On Wednesday FBI Director Robert Mueller told Congress that the agency uses drones for domestic surveillance purposes despite lacking rules to govern their use, Russia Today reports.
While not a surprise — the FBI has had authorization since at least in April 2012 — the lack of oversight raises important questions about how drones will be used domestically.
[Mueller] confirmed to lawmakers that the FBI owns several unmanned aerial vehicles, but has not adopted any strict policies or guidelines yet to govern the use of the controversial aircraft.
“Does the FBI use drones for surveillance on US soil?” Sen. Chuck Grassley (R-Iowa) asked Mr. Mueller during an oversight hearing on Capitol Hill Wednesday before the Senate Judiciary Committee.
“Yes,” Mueller responded bluntly, adding that the FBI’s operation of drones is “very seldom.”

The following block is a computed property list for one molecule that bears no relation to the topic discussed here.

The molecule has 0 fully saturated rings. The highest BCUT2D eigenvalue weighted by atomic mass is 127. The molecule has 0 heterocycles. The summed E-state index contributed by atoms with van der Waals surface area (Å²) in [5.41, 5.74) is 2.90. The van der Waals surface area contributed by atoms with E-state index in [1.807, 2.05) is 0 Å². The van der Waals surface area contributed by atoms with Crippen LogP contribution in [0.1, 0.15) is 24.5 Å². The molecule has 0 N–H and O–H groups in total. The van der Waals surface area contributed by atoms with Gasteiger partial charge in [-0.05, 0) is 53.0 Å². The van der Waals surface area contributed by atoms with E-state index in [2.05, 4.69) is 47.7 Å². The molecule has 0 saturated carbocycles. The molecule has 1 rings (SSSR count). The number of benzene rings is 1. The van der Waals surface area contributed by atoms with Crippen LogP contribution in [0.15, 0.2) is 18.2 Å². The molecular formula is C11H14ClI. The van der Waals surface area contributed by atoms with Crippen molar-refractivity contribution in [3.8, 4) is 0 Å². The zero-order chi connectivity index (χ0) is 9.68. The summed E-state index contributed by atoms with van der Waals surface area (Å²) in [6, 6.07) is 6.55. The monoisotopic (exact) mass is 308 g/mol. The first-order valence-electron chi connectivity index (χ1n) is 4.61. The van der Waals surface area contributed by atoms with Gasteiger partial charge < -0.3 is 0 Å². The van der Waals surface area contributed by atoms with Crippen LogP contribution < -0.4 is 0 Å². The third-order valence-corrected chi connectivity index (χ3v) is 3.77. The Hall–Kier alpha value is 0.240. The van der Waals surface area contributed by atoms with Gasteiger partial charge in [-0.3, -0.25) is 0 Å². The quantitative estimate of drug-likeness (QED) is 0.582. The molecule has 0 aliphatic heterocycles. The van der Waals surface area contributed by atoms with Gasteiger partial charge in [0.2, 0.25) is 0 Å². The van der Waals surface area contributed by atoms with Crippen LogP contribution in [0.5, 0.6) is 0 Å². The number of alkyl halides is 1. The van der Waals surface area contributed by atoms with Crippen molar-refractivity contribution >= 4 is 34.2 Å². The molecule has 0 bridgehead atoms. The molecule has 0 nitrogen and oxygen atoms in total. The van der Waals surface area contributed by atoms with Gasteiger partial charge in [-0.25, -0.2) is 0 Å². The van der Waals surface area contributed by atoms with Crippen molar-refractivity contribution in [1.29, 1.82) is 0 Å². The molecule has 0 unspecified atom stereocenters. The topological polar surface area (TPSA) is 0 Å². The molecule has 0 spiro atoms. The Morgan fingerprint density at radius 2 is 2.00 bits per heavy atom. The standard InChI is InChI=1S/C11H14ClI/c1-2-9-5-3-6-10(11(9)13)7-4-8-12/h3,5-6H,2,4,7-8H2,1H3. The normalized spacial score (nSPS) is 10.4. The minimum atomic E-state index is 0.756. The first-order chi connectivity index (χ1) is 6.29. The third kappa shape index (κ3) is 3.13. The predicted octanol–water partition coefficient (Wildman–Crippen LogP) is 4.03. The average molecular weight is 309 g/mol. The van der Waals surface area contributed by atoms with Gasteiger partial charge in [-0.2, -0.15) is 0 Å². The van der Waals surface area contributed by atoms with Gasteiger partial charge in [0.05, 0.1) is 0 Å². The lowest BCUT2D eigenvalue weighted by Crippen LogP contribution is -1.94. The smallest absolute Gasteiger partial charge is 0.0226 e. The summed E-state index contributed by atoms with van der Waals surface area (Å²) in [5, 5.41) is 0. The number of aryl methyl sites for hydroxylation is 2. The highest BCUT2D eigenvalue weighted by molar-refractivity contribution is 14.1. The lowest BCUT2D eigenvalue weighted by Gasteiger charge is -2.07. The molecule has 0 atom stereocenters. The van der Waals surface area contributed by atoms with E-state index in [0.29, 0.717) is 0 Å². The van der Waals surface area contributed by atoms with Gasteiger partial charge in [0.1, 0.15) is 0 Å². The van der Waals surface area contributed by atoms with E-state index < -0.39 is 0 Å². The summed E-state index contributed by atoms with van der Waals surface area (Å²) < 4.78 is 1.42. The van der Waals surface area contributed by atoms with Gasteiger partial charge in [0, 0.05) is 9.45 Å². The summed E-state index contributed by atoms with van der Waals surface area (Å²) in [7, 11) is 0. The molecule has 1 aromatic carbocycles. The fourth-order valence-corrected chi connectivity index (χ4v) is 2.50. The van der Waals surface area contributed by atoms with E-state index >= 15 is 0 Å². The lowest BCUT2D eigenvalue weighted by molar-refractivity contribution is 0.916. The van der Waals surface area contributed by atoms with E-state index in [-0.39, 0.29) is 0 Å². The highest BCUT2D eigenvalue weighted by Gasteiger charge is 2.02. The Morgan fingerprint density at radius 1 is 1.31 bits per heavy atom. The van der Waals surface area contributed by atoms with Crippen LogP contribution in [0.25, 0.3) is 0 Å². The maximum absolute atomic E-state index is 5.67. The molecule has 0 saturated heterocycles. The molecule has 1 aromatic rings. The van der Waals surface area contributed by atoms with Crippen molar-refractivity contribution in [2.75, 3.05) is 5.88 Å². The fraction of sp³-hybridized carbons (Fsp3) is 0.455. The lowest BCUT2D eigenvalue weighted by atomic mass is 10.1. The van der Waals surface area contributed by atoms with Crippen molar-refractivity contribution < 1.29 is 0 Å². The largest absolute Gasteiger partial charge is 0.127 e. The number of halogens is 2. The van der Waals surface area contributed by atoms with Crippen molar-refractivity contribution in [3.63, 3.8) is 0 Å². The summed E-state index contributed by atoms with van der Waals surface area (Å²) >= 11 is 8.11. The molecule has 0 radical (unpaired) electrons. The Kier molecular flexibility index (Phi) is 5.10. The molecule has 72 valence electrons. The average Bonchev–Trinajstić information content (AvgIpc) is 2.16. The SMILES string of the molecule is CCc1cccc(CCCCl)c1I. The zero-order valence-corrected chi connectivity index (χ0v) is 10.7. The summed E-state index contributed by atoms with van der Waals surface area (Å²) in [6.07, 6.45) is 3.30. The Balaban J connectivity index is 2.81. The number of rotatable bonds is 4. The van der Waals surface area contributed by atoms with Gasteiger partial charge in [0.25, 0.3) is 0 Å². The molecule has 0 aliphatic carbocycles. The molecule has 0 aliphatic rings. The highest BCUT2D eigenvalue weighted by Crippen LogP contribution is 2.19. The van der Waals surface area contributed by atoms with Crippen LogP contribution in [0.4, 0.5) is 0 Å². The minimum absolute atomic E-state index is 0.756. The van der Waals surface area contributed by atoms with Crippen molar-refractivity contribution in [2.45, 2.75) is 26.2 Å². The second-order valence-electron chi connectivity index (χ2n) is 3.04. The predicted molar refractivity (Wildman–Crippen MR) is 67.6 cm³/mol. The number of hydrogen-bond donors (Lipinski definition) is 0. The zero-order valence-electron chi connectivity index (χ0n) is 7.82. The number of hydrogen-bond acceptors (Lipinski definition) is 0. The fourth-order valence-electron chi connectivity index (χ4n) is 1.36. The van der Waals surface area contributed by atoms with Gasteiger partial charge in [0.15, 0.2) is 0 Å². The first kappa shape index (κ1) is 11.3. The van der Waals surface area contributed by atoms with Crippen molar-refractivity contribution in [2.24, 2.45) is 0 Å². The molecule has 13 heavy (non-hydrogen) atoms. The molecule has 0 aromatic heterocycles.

In September a congressional research report found that domestic drones may be able to bypass constitutional privacy safeguards because of their high level of sophistication.
In March New York City Mayor Michael Bloomberg said he considers the domestic use of military-style drones “scary” but inevitable.
“Everybody wants their privacy, but I don’t know how you’re going to maintain it,” Bloomberg said on his weekly radio show. “It’s just we’re going into a different world, uncharted, and, like it or not, what people can do, what governments can do, is different … you can’t keep the tides from coming in.”
Last year the Federal Aviation Authority said it expects 30,000 of the unmanned aerial vehicles (UAVs) to fill U.S. skies by the end of the decade.
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